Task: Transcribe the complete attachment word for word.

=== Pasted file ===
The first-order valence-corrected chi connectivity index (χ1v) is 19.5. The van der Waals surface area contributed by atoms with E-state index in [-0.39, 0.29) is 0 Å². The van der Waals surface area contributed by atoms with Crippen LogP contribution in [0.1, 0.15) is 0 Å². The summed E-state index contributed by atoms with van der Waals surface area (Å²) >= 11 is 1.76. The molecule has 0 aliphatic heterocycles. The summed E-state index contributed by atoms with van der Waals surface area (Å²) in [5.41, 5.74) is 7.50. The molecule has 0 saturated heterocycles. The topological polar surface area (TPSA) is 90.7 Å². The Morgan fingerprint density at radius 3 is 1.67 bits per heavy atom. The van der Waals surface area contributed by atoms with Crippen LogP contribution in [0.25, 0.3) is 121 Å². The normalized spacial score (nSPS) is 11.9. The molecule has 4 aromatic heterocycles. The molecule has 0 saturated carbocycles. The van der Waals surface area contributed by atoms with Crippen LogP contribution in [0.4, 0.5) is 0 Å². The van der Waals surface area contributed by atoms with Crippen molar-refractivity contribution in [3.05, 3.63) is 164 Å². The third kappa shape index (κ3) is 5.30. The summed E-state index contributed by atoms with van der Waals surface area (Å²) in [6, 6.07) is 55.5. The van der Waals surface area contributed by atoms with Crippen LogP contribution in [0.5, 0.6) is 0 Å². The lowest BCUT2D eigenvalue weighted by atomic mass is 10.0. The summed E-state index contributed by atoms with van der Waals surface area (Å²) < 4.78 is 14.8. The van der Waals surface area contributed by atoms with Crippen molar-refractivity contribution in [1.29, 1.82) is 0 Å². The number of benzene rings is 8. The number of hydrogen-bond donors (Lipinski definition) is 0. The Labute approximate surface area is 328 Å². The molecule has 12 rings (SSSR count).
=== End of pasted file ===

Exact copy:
The first-order valence-corrected chi connectivity index (χ1v) is 19.5. The van der Waals surface area contributed by atoms with E-state index in [-0.39, 0.29) is 0 Å². The van der Waals surface area contributed by atoms with Crippen LogP contribution in [0.1, 0.15) is 0 Å². The summed E-state index contributed by atoms with van der Waals surface area (Å²) >= 11 is 1.76. The molecule has 0 aliphatic heterocycles. The summed E-state index contributed by atoms with van der Waals surface area (Å²) in [5.41, 5.74) is 7.50. The molecule has 0 saturated heterocycles. The topological polar surface area (TPSA) is 90.7 Å². The Morgan fingerprint density at radius 3 is 1.67 bits per heavy atom. The van der Waals surface area contributed by atoms with Crippen LogP contribution in [0.25, 0.3) is 121 Å². The normalized spacial score (nSPS) is 11.9. The molecule has 4 aromatic heterocycles. The molecule has 0 saturated carbocycles. The van der Waals surface area contributed by atoms with Crippen LogP contribution in [0.4, 0.5) is 0 Å². The van der Waals surface area contributed by atoms with Crippen molar-refractivity contribution in [3.05, 3.63) is 164 Å². The third kappa shape index (κ3) is 5.30. The summed E-state index contributed by atoms with van der Waals surface area (Å²) in [6, 6.07) is 55.5. The van der Waals surface area contributed by atoms with Crippen LogP contribution in [0.5, 0.6) is 0 Å². The lowest BCUT2D eigenvalue weighted by atomic mass is 10.0. The summed E-state index contributed by atoms with van der Waals surface area (Å²) < 4.78 is 14.8. The van der Waals surface area contributed by atoms with Crippen molar-refractivity contribution in [1.29, 1.82) is 0 Å². The number of benzene rings is 8. The number of hydrogen-bond donors (Lipinski definition) is 0. The Labute approximate surface area is 328 Å². The molecule has 12 rings (SSSR count).